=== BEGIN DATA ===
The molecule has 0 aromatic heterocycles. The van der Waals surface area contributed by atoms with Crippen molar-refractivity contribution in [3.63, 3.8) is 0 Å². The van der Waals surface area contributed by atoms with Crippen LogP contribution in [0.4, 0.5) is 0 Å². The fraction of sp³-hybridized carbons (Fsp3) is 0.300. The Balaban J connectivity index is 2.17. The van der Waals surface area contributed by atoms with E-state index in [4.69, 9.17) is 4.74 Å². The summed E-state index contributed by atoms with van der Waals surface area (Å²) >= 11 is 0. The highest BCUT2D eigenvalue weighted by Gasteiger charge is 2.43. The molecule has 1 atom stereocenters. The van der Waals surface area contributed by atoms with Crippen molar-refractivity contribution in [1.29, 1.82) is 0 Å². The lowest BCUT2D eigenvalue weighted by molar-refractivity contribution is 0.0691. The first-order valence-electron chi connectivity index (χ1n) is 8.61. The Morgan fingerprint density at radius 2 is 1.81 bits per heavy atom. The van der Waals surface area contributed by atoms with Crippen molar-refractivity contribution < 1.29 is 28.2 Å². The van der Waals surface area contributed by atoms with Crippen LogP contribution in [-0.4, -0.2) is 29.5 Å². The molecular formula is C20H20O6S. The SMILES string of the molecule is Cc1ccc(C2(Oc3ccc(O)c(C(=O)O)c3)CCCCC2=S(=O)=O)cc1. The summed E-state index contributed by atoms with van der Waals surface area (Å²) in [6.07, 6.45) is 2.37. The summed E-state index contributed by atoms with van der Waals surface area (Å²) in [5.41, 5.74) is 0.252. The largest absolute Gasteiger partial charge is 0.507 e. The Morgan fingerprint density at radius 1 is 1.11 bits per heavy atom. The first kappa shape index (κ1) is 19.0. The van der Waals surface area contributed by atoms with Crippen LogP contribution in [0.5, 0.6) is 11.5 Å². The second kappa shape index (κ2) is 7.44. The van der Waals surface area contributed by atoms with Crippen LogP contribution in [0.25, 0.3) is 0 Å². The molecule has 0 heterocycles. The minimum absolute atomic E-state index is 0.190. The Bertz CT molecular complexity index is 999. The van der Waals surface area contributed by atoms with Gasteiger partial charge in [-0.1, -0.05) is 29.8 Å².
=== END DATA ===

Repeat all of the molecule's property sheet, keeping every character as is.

The molecule has 0 aromatic heterocycles. The van der Waals surface area contributed by atoms with Crippen molar-refractivity contribution in [3.63, 3.8) is 0 Å². The van der Waals surface area contributed by atoms with Crippen LogP contribution in [0.4, 0.5) is 0 Å². The fraction of sp³-hybridized carbons (Fsp3) is 0.300. The Balaban J connectivity index is 2.17. The van der Waals surface area contributed by atoms with E-state index in [4.69, 9.17) is 4.74 Å². The summed E-state index contributed by atoms with van der Waals surface area (Å²) >= 11 is 0. The highest BCUT2D eigenvalue weighted by Gasteiger charge is 2.43. The molecule has 1 atom stereocenters. The van der Waals surface area contributed by atoms with Crippen molar-refractivity contribution in [1.29, 1.82) is 0 Å². The lowest BCUT2D eigenvalue weighted by molar-refractivity contribution is 0.0691. The first-order valence-electron chi connectivity index (χ1n) is 8.61. The Morgan fingerprint density at radius 2 is 1.81 bits per heavy atom. The van der Waals surface area contributed by atoms with Crippen molar-refractivity contribution < 1.29 is 28.2 Å². The van der Waals surface area contributed by atoms with Crippen LogP contribution in [-0.4, -0.2) is 29.5 Å². The molecular formula is C20H20O6S. The SMILES string of the molecule is Cc1ccc(C2(Oc3ccc(O)c(C(=O)O)c3)CCCCC2=S(=O)=O)cc1. The summed E-state index contributed by atoms with van der Waals surface area (Å²) in [6.07, 6.45) is 2.37. The summed E-state index contributed by atoms with van der Waals surface area (Å²) in [5.41, 5.74) is 0.252. The largest absolute Gasteiger partial charge is 0.507 e. The Morgan fingerprint density at radius 1 is 1.11 bits per heavy atom. The first kappa shape index (κ1) is 19.0. The van der Waals surface area contributed by atoms with Crippen LogP contribution in [0.5, 0.6) is 11.5 Å². The second kappa shape index (κ2) is 7.44. The van der Waals surface area contributed by atoms with Crippen LogP contribution in [0.25, 0.3) is 0 Å². The molecule has 0 heterocycles. The minimum absolute atomic E-state index is 0.190. The Bertz CT molecular complexity index is 999. The van der Waals surface area contributed by atoms with Gasteiger partial charge in [-0.1, -0.05) is 29.8 Å².